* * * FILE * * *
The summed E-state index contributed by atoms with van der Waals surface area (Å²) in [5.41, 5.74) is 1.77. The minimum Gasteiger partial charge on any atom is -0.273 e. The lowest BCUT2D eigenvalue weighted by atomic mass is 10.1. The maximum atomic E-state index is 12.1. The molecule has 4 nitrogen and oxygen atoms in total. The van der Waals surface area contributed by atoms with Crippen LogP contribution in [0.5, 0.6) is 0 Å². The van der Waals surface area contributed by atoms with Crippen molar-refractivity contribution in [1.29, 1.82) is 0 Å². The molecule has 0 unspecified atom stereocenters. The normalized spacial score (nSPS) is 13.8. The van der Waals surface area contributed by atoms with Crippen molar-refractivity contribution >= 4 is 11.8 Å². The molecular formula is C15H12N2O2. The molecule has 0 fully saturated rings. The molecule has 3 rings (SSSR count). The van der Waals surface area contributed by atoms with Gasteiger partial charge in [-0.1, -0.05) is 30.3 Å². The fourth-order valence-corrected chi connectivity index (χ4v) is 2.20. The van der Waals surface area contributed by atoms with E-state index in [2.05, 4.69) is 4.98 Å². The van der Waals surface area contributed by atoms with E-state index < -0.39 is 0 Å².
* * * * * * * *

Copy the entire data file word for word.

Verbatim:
The summed E-state index contributed by atoms with van der Waals surface area (Å²) in [5.41, 5.74) is 1.77. The minimum Gasteiger partial charge on any atom is -0.273 e. The lowest BCUT2D eigenvalue weighted by atomic mass is 10.1. The maximum atomic E-state index is 12.1. The molecule has 4 nitrogen and oxygen atoms in total. The van der Waals surface area contributed by atoms with Crippen LogP contribution in [0.5, 0.6) is 0 Å². The van der Waals surface area contributed by atoms with Crippen molar-refractivity contribution in [1.29, 1.82) is 0 Å². The molecule has 0 unspecified atom stereocenters. The normalized spacial score (nSPS) is 13.8. The van der Waals surface area contributed by atoms with Crippen molar-refractivity contribution >= 4 is 11.8 Å². The molecular formula is C15H12N2O2. The molecule has 0 fully saturated rings. The molecule has 3 rings (SSSR count). The van der Waals surface area contributed by atoms with Gasteiger partial charge in [-0.1, -0.05) is 30.3 Å². The fourth-order valence-corrected chi connectivity index (χ4v) is 2.20. The van der Waals surface area contributed by atoms with E-state index in [2.05, 4.69) is 4.98 Å². The van der Waals surface area contributed by atoms with E-state index < -0.39 is 0 Å².